The costuming was stunning. Everything from Hades’s (Knowles) sparkly golden suit to Medusa’s (Knowles) head stood out onstage. Even the pieces that weren’t beautiful and/or terrifying, like Cerberus’ (Rodriguez) heads, played into the ever-present humor.

But the quiet moments between the characters were what really brought the musical back to its roots: the unrelenting love that Jackson has for his family and friends, Grover’s guilt, Annabeth’s longing to be noticed and Luke’s resentment are given a good amount of time to flourish onstage, and songs like “Son of Poseidon” show immense character growth and answer questions about how you should face those feelings of neglect and hatred. The musical is everything that the movie missed and everything that the series deserves.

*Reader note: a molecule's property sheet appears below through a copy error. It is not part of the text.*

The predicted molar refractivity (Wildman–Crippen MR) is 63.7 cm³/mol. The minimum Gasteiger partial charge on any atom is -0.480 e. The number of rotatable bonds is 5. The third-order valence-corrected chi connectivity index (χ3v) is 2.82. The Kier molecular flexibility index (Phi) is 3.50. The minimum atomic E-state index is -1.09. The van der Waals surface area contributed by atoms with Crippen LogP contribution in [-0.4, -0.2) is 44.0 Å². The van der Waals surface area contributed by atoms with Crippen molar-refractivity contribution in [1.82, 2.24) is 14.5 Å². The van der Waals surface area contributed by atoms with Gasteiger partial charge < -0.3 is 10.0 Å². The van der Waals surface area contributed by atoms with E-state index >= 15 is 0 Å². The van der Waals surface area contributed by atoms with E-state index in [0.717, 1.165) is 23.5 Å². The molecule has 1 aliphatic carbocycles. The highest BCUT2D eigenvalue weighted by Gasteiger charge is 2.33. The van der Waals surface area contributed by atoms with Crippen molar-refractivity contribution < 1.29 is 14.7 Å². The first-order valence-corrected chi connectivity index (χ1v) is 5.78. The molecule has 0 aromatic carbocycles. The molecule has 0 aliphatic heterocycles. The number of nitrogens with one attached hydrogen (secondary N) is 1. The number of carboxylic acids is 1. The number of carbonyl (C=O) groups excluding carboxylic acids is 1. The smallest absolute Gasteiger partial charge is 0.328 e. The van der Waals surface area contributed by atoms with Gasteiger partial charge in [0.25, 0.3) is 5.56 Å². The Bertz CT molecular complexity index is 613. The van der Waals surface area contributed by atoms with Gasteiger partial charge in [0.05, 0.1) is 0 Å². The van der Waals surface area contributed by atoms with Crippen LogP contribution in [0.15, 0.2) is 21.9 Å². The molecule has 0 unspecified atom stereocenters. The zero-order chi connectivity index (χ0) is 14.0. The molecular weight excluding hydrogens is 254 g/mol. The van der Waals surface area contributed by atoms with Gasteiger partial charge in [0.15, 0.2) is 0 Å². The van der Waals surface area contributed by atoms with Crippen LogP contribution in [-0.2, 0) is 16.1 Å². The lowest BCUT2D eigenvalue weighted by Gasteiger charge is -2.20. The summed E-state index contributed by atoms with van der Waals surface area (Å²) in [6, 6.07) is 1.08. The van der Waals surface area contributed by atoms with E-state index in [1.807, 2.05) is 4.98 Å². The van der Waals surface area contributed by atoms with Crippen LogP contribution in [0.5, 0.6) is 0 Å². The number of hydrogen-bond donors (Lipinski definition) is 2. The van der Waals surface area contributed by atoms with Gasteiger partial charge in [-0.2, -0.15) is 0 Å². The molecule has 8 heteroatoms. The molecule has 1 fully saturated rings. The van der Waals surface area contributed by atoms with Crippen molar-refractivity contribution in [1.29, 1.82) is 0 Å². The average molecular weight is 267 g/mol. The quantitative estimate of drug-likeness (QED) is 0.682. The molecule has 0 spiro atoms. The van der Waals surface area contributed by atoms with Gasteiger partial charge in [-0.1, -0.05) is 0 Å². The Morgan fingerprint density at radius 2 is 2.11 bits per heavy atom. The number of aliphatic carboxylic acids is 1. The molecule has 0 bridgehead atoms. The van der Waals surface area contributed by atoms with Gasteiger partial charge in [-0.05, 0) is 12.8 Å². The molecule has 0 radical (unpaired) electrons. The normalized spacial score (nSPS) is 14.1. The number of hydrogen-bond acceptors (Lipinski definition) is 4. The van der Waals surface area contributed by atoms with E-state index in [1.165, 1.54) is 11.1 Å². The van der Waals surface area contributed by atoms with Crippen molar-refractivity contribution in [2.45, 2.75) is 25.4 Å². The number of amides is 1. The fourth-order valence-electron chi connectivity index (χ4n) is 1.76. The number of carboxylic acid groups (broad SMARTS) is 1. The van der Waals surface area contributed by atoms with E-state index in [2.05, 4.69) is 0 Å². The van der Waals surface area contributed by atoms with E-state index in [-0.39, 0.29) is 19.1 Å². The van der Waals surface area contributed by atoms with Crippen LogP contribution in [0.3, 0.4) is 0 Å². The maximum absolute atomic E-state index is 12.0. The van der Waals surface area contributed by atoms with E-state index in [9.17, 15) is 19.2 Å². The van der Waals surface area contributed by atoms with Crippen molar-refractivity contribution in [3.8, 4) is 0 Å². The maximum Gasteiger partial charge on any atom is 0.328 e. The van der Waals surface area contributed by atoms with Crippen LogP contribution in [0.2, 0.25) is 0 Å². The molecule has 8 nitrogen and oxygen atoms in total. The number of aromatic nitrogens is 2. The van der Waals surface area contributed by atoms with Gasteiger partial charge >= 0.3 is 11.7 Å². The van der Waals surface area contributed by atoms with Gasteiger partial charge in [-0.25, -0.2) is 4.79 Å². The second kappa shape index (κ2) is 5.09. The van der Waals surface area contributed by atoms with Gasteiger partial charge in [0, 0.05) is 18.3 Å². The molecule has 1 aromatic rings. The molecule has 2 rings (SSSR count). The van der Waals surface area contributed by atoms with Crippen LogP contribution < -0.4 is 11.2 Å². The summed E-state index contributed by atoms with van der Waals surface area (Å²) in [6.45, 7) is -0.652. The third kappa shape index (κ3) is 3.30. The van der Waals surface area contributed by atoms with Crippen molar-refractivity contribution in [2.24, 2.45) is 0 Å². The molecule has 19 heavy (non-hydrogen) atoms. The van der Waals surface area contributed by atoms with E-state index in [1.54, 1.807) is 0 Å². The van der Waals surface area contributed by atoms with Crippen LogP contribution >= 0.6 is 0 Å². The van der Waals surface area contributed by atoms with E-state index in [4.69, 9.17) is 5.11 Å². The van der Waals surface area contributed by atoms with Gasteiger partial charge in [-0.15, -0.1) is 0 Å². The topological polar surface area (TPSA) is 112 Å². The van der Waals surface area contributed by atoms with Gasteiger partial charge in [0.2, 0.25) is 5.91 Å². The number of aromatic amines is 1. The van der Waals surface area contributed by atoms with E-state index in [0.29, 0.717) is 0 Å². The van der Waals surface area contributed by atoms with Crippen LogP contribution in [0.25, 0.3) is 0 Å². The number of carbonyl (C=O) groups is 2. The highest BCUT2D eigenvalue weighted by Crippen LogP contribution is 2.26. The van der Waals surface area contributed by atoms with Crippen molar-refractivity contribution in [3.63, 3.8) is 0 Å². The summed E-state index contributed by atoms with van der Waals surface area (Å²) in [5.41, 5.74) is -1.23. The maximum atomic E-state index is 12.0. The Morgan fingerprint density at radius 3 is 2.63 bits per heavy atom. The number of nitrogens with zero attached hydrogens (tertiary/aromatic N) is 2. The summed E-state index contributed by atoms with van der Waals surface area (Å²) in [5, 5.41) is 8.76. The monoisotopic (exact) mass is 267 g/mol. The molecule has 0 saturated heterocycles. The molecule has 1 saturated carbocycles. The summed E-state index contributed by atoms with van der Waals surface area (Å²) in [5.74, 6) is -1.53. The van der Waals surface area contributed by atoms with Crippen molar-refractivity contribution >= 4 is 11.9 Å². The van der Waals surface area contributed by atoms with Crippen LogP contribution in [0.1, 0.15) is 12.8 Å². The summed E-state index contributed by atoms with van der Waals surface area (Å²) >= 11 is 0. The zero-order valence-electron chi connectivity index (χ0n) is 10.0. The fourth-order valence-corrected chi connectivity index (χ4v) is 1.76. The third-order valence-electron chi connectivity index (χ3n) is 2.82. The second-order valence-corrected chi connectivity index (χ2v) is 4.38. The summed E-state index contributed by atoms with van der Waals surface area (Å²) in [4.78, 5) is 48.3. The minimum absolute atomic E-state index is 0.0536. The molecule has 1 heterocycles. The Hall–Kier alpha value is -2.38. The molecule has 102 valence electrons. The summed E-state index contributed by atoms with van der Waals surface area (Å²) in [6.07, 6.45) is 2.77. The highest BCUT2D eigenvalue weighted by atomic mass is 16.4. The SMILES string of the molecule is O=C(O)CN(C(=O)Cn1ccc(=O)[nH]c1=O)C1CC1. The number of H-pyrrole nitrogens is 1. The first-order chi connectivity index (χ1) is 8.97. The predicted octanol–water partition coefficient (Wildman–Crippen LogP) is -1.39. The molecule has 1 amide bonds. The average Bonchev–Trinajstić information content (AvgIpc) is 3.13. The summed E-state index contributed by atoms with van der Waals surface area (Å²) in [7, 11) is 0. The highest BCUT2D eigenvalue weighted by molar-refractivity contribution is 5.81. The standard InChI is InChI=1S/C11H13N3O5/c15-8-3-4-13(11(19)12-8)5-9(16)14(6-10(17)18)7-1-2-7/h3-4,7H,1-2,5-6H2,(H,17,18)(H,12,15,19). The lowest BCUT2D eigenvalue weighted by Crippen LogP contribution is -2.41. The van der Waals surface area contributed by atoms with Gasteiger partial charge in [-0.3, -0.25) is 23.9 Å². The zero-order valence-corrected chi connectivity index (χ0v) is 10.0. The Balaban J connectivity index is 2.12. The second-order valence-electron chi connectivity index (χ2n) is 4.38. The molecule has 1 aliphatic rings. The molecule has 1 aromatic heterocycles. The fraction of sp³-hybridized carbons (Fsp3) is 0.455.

As the lights came up at the end of the show, I couldn’t help but turn to my sister, whose introduction to the series turned her into a voracious reader. I saw my astonishment mirrored on her face and in the faces of the other audience members. The musical keeps the book’s honest, unrelenting voices and pairs them with some sweet songs and spot-on acting.

The awe quickly turned into joy. “Percy Jackson and the Olympians” finally got an adaptation worthy of the demigods and fans that define the series. Even Mr. D would be proud.

Writer Profile

Allison Kestler

Augustana College